Assignment 12: How good is your Guitar Really?
By: David Drew
EMAT 6680, J. Wilson
Have you ever been playing
your guitar and stopped to wonder why it is shaped like it is? When you started
tuning it have you ever been curious as to why the frets are different lengths
and why they become closer together as you go higher up on the fret board?
Hopefully we can answer some of these questions with a ruler and Excel which we
use to, graph the function for us.
For this discussion I’ll be
using my next door neighbor’s guitar. His name is Taylor Fletcher and he plays
in a band based in
Here’s the method I used to
measure this guitar. Place a ruler at the very edge of the guitar where the
neck meets the fret board. We’ll call this the 0 fret. Measure from the 0 fret
to the bottom side of the last metal bridge, called the 22 fret. Here’s the
numbers that were produced from the Gibson. And here’s the link to the Excel
Spreadsheet. Les Paul
Frets 

Lengths in Inches 
Ratio 

0 

17.75 
0.919014085 

1 

16.3125 
0.921455939 

2 

15.03125 
0.916839917 

3 

13.78125 
0.916099773 

4 

12.625 
0.913366337 

5 

11.53125 
0.910569106 

6 

10.5 
0.907738095 

7 

9.53125 
0.904918033 

8 

8.625 
0.898550725 

9 

7.75 
0.89516129 

10 

6.9375 
0.882882883 

11 

6.125 
0.887755102 

12 

5.4375 
0.873563218 

13 

4.75 
0.855263158 

14 

4.0625 
0.846153846 

15 

3.4375 
0.836363636 

16 

2.875 
0.804347826 

17 

2.3125 
0.783783784 

18 

1.8125 
0.724137931 

19 

1.3125 
0.666666667 

20 

0.875 
0.5 

21 

0.4375 
0 




0.807483243 
Average 
And here’s the chart to give
you an idea of what the relationship is like.
So now that we have a
relationship on our graph, can we create a function that will give us this relationship?
More specifically, is there a formula for the frets of a guitar? Let’s explore
this with our values from our measurements and Graphing Calculator. First we
need to add a graph of the ratios from one fret’s measurement divided by the
measurement of the fret directly above or before it on the fret board.
This graph looks surprisingly
familiar, and it turns out if we graph the function and restrict it on the interval x = < 0, 21
> then we’ll have a function that resembles our graph in Excel. Here’s a
picture and a Link.
As you can see we have a
“table like” graph from 0 to around 20. But as the frets become smaller and
smaller their ratios begin to drop off the table and go into negative infinity
at a drastic rate. Since we only have 22 frets, the graph will have a limiting
value at 21 with a vertical asymptote at a value of 21, as you can see. This is
true because although there are 22 frets we’ll only have 21 measurements, hence
the limit will be at 21. I came up with this equation by several trial and
error methods. Finally I concluded that we should have a value of 0.01 over the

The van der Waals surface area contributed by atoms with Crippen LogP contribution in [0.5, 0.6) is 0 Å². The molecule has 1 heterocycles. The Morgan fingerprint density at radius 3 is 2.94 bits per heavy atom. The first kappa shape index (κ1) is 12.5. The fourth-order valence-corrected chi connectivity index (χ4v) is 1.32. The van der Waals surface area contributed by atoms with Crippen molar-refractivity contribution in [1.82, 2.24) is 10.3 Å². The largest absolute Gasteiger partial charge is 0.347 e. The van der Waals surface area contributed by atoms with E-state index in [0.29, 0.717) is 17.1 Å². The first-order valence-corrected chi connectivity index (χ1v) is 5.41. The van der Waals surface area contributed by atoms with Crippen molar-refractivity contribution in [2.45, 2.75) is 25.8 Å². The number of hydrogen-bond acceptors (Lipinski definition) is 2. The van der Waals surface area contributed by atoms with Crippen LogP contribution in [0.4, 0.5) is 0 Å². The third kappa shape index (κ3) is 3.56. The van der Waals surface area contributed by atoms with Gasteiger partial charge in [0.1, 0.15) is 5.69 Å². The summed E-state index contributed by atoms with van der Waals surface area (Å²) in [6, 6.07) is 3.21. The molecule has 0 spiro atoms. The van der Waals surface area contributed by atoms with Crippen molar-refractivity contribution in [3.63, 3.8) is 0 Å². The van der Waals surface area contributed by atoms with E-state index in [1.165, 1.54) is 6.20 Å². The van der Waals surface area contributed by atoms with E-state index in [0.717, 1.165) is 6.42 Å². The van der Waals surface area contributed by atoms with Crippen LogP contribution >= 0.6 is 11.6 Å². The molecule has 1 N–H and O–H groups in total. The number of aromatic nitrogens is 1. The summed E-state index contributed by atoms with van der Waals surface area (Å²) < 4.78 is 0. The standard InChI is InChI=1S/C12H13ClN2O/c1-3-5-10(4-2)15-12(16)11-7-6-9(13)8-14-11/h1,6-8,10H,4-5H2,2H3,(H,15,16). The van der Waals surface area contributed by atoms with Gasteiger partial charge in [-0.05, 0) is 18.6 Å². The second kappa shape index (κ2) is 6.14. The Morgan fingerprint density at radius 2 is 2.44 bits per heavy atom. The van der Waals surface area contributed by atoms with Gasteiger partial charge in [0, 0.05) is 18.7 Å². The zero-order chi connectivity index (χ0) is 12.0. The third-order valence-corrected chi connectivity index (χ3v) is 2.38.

(x – 21 frets) so that the table wouldn’t drop off too soon. And we used
0.80748 because it was the arithmetic mean.
We do notice that the graph
of the Gibson is a bit wobbly from frets 9 to 18. What does this suggest? I’ll
make a conjecture, but I’m not sure if it is correct because I know very little
about making guitars. The wobbles could indicate a human error in my measurements
or it could indicate that the guitar was made with human hands and hence is
infinitesimally flawed in its construction. Or perhaps, neither one of these
assumptions are true and this is the way that the guitar was supposed to be
created due to the differences in the notes and the abnormalities in the B and
E frets and their relationship with the sharp notes. Since there is no B or E
sharp then there is only a half step from B to C and another half step from E
to F. And in fact these half steps are located at the 7^{th} to 8^{th}
frets, the 12^{th} to 13^{th} fret, and the 19^{th} to
20^{th} frets respectively. And if you look carefully at the Excel
graph of the ratios, you can see the biggest dips come around the 8^{th},
12^{th}, and 20^{th} frets.
If we go back to our graph
with the lengths of each fret to the end of the fret board can we find function
to match that graph? It looks like it has the properties of a parabola opening
upward. So, again, by trial and error we find that the equation has the
same rough look as our Excel chart. Here’s a picture and a link.
In conclusion we can say that
there is in fact several different ways to graph the function of a guitar’s
fret board. And I’ve made a few conjectures and assumptions about why there
might be inconsistencies in the graph. If you’re interested in the real art of
making guitars then go to any or all of these sites.
http://www.bourgeoisguitars.com/
http://www.warriorinstruments.com/default2.asp
Write Up by David Drew